MHSAA July 29

Kingsley football players huddle during a game against Freeland in the 2019 playoffs. Competition in football, along with volleyball and soccer, have been put on hold by the MHSAA for the 2020 season as of Wednesday.

TRAVERSE CITY — The Michigan High School Athletic Association’s executive board met again Wednesday and announced the staggered start for fall sports in a press release.

The MHSAA laid out their four-phase plan in a release on July 17 and executed part of that plan Wednesday. They also released sport-specific guidelines for the return to play.

The July 29 release states lower-risk sports — golf, cross country, tennis, swimming and diving — are able to move ahead as scheduled, with practice starting on Aug. 12 and competition on Aug. 19.

Higher-risk sports are not afforded the same luxury. Boys soccer and girls volleyball may begin full practice on Aug. 12 but all competition has been suspended until at least Aug. 20.

Football, which falls into the high-risk category, has its own set of rules. Football teams may continue workouts and conditioning but cannot start practice with full pads until Aug. 17.

The MHSAA said it will make another decision about the resumption of high-risk sports competition on Aug. 20. The executive board also plans to announce a plan for spectators, which will undoubtedly be limited, before competition begins.

Kingsley athletic director Mitch Miggenburg has already had a meeting with his Northwest Conference counterparts.

“We are trying to work our way through the details because there are a lot of questions,” Miggenburg said. “Personally, I am really excited that we have something in place and a direction to work towards.”

The start of volleyball and swimming and diving are contingent on what phase of the MI Safe Start Plan each school’s region is in.

“The easy way out would be to postpone all activity to next spring, and we are not taking the easy way out. But we will make wise decisions based on medical guidance,” MHSAA Executive Director Mark Uyl said in the statement. “We will make these difficult decisions quickly and appropriately. If we don’t play this fall, it won’t be because we didn’t make every effort to do so.”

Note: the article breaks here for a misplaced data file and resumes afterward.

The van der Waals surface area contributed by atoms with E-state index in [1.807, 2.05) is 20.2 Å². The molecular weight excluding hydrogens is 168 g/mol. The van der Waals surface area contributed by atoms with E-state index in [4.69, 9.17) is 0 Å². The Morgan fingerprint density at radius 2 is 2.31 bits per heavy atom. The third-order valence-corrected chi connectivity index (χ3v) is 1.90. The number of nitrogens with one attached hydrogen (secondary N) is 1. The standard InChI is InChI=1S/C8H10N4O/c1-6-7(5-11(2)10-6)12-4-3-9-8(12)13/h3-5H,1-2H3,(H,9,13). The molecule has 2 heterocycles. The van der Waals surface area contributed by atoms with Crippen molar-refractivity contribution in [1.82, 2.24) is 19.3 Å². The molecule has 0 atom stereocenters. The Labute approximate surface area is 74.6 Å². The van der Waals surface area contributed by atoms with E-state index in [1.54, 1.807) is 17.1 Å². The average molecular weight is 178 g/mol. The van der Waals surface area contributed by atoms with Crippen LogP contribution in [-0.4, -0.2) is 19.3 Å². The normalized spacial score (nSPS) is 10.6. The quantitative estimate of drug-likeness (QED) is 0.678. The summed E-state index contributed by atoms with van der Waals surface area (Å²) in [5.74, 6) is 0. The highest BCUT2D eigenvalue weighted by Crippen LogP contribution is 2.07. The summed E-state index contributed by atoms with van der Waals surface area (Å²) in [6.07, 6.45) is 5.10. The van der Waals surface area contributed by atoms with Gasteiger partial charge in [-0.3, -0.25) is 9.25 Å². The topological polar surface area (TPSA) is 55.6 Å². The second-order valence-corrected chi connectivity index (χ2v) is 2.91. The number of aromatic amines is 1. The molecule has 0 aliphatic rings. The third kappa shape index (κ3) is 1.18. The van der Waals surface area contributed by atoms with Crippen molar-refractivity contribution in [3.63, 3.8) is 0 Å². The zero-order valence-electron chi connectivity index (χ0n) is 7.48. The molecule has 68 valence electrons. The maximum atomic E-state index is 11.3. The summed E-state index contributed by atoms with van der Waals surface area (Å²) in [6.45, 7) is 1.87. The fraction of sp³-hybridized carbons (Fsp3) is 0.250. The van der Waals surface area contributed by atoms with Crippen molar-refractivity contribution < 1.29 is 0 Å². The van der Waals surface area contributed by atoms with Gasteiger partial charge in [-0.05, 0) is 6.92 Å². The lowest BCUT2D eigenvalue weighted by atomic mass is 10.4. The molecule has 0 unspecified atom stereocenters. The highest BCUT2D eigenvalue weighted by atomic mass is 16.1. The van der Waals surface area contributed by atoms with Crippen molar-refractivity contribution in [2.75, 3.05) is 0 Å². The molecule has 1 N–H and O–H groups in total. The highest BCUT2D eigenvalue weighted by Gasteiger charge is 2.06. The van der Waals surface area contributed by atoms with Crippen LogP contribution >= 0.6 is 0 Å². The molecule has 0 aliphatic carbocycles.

The MHSAA also released sport-specific guidelines for practices and competitions, most heavily influenced by the National Federation of High Schools’ (NFHS) recommendations laid out earlier this week.

Face masks will be required or strongly recommended to be worn by athletes on the sidelines for most sports, football and swimming excluded, and will be required for all coaches, media, spectators and personnel. Face masks will be optional for anyone on the field/court of play.

Among the widespread precautions are 6-foot social distancing rules, limited participants in practices, staggered start times for JV and varsity contests, ongoing sanitizing of equipment used in practice/competition and the cancellation of all fall scrimmages.

While teams will be scrambling to figure out a schedule that works with staggered start times and limited-capacity transport, others will find themselves struggling even to fill their schedules. Volleyball, tennis and cross country tournaments will be limited to only four teams — some volleyball tournaments were comprised of 24 teams in the past and X-C meets saw schools number in the hundreds.

“I think there is going to be a scramble to fulfill the requirements of the schedule,” Leland head volleyball coach Laurie Glass said. “I’ve already had a couple coaches call or text me wanting to know if I wanted to be included in a quad somewhere.”

The volleyball season will look much different no matter which way you cut it. There will be no in-game high-fives or post-point celebrations. Chairs at the benches have been eliminated to force distancing and the pre-game coin toss is now predetermined with the visitor always serving first.

Even with the changes already announced, Glass said the July 29 release still doesn’t give a clear picture of what the season will look like.

Cross-country races will now be limited to 70 people and may have course monitors to help remind athletes of social distancing while competing.

Logistical nightmares may be created for athletic directors when it comes to limited spectators and the recommendation of no in-person ticket sales. The MHSAA and NFHS also recommend that concession stands remain closed during limited capacity.

Transportation guidelines were also outlined and schools are recommended to show up to games only one hour before game time and come dressed and ready to play.

“All of those things are going to be drastically different,” Miggenburg said. “It is going to be a great challenge but hopefully we can make it work so the kids get an opportunity to play.”

While all of these changes are going to affect the way sports look this fall, not many will change the way the games are played. Even if they did, athletes like Traverse City Central senior Ryan Royston wouldn’t seem to mind.

“Football is more than a sport, it’s about becoming men,“ Royston said. “And a lot of the things that man has to deal with in this world is gut punches and unexpected occurrences. This is one big unexpected occurrence and we are just going to keep fighting through it.

“Whatever we have to do to get on the field we will.”

Follow Jake on Twitter @JakeAtnip

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